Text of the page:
Getting Windows Subsystem for Linux

This is a quick intro to Windows Subsystem (WSL) for Linux and how to get it installed.

[This is a wiki post, feel free to add information, or new sections about WSL with the edit button at the end of this post]

Table of Contents

Enable and Install

Search for: Turn Windows Features on and off (you can press the windows key and search for 'features')


Or You can enable the feature from powershell

Enable-WindowsOptionalFeature -Online -FeatureName Microsoft-Windows-Subsystem-Linux

You will likely need to reboot at this point as well.

Next install a WSL distro. Currently there is only Ubuntu, OpenSUSE Leap 42, and SUSE Linux Enterprise Server 12. Fedora is scheduled to be included in the near future.

You can install these from the Windows Store by searching for “WSL”


You can also install a distro from the command line, though it is a little more involved. Instructions for this method can be found here

Available Distributions

Currently available distros:

  • Ubuntu
  • OpenSUSE
  • OpenSUSE professional
  • Debian
  • Kali Linux

Distros in the works:

  • Fedora


You can run the system from the windows start menu (in my case, searching for ubuntu), or via running bash from the command line in cmd or powershell to invoke the default distro. wsl will do the same, or you can specity the distro you want to start, e.g. ubuntu

You’ll be asked to create a user and password when you first initialise the system. once done, welcome to your new Linux distro on Windows.

Most things works. With newer Windows releases you will have access to better integration.

I think the main limitation right now is the lack of X/Wayland support for example. Though this is initially designed for accessing a Linux core system for the power it can provide.

You can do some cool things with it like calling Linux commands from Windows

Use Cases for WSL

C Development on Windows with WSL

To setup a C dev environment on Windows with WSL:

sudo apt install build-essential gdbserver cmake -y

You can integrate it with Visual Studio, too.

sudo apt install openssh-server -y && sudo ssh-keygen -A

  • Start the ssh service and open Visual Studio

  • Tools > Options > Cross Platform > Connection Manager

  • Add a new connection

Host name: Should default to localhost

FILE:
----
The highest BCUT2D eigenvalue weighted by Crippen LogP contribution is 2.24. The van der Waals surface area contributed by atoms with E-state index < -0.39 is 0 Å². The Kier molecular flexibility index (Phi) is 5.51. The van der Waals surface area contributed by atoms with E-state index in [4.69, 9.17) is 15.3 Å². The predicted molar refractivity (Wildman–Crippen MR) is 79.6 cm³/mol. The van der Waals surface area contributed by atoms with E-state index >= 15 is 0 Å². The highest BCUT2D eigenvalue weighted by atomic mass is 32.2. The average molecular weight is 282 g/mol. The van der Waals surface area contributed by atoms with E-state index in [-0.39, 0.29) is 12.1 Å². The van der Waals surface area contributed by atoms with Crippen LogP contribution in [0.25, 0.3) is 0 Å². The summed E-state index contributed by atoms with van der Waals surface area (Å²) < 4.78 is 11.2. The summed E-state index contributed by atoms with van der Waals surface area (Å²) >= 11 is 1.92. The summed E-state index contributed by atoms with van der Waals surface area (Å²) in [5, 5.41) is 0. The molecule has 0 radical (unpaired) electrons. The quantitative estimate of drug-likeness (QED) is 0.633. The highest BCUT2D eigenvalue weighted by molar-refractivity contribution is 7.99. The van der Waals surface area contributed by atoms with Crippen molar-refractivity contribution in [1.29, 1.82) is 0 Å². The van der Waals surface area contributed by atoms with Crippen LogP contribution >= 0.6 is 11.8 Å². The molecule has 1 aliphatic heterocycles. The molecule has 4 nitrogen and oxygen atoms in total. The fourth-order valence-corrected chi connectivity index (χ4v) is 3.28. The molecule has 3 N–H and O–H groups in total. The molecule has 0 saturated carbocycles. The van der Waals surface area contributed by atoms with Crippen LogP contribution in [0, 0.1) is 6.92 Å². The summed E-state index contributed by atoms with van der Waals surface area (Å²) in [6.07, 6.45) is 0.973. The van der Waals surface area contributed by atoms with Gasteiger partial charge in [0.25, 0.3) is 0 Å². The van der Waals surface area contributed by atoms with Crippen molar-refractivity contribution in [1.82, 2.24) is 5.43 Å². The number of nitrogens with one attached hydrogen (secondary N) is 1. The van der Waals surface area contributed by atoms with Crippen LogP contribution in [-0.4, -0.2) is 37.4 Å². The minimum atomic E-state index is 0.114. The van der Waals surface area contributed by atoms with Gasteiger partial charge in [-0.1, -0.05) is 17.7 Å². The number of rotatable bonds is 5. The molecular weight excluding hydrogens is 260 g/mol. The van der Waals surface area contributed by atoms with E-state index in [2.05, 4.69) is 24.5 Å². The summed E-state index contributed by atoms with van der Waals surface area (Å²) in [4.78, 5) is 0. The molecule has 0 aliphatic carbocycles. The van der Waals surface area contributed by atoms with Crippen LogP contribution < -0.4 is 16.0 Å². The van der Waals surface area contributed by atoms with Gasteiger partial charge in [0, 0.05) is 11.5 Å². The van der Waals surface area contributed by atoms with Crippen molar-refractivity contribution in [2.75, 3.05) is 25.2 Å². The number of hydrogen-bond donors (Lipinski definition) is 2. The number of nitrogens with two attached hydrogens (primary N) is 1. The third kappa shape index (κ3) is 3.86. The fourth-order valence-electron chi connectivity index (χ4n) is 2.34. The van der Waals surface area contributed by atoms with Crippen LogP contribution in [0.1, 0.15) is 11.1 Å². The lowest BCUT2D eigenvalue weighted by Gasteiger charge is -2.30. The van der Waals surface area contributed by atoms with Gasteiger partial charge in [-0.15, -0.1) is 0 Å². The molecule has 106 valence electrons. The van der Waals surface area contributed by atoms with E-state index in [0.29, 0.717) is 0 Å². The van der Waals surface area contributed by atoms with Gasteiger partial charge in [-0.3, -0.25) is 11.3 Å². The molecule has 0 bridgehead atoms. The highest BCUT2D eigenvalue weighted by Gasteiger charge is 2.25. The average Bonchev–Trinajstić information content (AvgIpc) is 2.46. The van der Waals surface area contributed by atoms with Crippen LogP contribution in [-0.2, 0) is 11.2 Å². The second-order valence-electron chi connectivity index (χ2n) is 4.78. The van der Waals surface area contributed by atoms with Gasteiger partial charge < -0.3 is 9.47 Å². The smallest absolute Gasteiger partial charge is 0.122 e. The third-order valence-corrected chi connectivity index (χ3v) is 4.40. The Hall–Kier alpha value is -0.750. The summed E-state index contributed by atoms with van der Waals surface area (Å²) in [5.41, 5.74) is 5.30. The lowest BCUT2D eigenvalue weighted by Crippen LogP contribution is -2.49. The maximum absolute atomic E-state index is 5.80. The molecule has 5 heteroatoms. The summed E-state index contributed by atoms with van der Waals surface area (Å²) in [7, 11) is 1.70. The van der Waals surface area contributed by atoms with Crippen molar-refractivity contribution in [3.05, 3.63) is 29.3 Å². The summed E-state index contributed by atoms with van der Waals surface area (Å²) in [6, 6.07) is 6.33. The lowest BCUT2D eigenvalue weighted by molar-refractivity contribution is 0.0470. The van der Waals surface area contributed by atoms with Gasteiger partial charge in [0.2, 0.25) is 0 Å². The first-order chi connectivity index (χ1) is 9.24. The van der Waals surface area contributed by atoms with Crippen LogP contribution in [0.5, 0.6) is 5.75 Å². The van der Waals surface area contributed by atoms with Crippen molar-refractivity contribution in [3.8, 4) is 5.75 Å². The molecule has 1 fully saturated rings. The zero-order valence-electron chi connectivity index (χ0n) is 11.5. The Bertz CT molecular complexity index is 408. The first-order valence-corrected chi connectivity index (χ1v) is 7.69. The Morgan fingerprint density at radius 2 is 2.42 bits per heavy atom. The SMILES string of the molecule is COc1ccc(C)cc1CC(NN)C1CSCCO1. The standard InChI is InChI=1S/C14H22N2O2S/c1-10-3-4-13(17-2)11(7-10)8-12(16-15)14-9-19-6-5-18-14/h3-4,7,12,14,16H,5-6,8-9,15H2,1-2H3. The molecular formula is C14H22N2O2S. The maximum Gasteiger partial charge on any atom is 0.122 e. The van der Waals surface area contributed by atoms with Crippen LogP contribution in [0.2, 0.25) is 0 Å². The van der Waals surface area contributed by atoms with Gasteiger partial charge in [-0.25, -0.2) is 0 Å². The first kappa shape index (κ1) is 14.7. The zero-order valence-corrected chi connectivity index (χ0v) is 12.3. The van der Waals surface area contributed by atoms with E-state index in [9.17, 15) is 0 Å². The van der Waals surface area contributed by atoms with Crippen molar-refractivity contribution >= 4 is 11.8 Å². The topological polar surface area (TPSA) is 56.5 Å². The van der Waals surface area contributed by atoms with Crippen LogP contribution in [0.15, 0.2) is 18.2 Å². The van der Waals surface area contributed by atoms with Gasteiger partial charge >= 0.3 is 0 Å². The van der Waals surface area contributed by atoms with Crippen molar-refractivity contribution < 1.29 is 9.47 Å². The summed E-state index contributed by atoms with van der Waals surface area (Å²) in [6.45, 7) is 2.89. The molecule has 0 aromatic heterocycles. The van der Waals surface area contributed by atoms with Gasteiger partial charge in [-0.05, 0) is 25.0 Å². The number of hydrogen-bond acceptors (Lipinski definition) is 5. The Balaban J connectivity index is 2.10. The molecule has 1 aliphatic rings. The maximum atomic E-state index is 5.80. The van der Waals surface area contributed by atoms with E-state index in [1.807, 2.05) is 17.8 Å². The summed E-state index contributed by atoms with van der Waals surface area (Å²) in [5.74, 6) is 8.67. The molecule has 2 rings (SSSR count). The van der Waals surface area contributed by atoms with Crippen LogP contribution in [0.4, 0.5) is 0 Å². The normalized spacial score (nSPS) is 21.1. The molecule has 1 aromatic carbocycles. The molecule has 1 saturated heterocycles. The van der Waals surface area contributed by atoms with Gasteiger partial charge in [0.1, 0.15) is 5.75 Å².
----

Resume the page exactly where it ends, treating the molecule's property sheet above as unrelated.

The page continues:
Port: Default is 22 (change your /etc/ssh/sshd_config to allow your WSL username to connect)
Auth: Password
Password: WSL password

Create a New Project
Visual C++ > Cross Platform > Linux

You can use the Remote GDB Debugger option.

Linux GUI on WSL

At the moment a native GUI isnt supported in the traditional sense. You can run a GUI on a WSL distro through through the use of VNC.

See @wr250’s post on VNC in WSL in the section Below.


Disable annoying Windows noise whenever you backspace or can't autocomplete anything.
sudo vim /etc/inputrc


# set bell-style none

Restart shell.

More Information


@Eden, @SudoSaibot, @wr250, @anon79053375

Talk page

Feel free to discuss edits, changes, or other contributions to this topic here: Topic Talk Page



LXDE (Graphical UI) works in WSL.

You need to install WSL as above, then after entering bash, install tightvncserver.
Instructions for ubuntu:

sudo apt-get install tightvncserver 
sudo apt-get install lxde

While that’s working goto, and download the appropriate windows version of tightvnc (you need the viewer only).

Install the package and customize to get the viewer only; unless you want the server as well.

Go back to your bash prompt and when its finished installing the above , then run “vncserver” (no quotes).

Follow the one time password prompts and it will fork into the background. check this with ps ax |grep vnc, if Xvncserver or similar is running then its running.

Back to windows and launch the tightvnc viewer

Connect to localhost:5901 if that fails try 5900

It should prompt for the password you made and put you on a lxde desktop.

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